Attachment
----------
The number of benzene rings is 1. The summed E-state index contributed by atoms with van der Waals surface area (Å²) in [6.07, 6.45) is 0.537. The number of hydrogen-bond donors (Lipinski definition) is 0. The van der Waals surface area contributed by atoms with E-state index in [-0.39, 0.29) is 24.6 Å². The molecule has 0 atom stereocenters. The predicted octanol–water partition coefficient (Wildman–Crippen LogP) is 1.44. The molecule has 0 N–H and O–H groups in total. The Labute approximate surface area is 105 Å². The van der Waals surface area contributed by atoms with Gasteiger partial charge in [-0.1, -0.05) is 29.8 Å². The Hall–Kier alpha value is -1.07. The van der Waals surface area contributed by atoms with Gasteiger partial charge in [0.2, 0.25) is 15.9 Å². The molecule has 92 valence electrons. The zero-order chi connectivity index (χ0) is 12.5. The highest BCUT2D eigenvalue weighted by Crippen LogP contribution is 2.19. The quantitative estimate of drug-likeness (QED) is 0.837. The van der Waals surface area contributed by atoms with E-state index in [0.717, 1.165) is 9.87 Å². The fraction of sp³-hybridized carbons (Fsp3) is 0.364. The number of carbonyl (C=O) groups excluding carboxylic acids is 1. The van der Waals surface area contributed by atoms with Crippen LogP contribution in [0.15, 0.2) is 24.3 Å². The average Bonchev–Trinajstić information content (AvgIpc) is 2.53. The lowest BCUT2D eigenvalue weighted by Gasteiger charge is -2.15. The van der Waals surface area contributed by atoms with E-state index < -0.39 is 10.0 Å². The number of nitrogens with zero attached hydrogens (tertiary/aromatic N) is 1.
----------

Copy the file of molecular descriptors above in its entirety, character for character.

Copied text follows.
The number of benzene rings is 1. The summed E-state index contributed by atoms with van der Waals surface area (Å²) in [6.07, 6.45) is 0.537. The number of hydrogen-bond donors (Lipinski definition) is 0. The van der Waals surface area contributed by atoms with E-state index in [-0.39, 0.29) is 24.6 Å². The molecule has 0 atom stereocenters. The predicted octanol–water partition coefficient (Wildman–Crippen LogP) is 1.44. The molecule has 0 N–H and O–H groups in total. The Labute approximate surface area is 105 Å². The van der Waals surface area contributed by atoms with Gasteiger partial charge in [-0.1, -0.05) is 29.8 Å². The Hall–Kier alpha value is -1.07. The van der Waals surface area contributed by atoms with Gasteiger partial charge in [0.2, 0.25) is 15.9 Å². The molecule has 92 valence electrons. The zero-order chi connectivity index (χ0) is 12.5. The highest BCUT2D eigenvalue weighted by Crippen LogP contribution is 2.19. The quantitative estimate of drug-likeness (QED) is 0.837. The van der Waals surface area contributed by atoms with E-state index in [0.717, 1.165) is 9.87 Å². The fraction of sp³-hybridized carbons (Fsp3) is 0.364. The number of carbonyl (C=O) groups excluding carboxylic acids is 1. The van der Waals surface area contributed by atoms with Crippen LogP contribution in [0.15, 0.2) is 24.3 Å². The average Bonchev–Trinajstić information content (AvgIpc) is 2.53. The lowest BCUT2D eigenvalue weighted by Gasteiger charge is -2.15. The van der Waals surface area contributed by atoms with E-state index < -0.39 is 10.0 Å². The number of nitrogens with zero attached hydrogens (tertiary/aromatic N) is 1.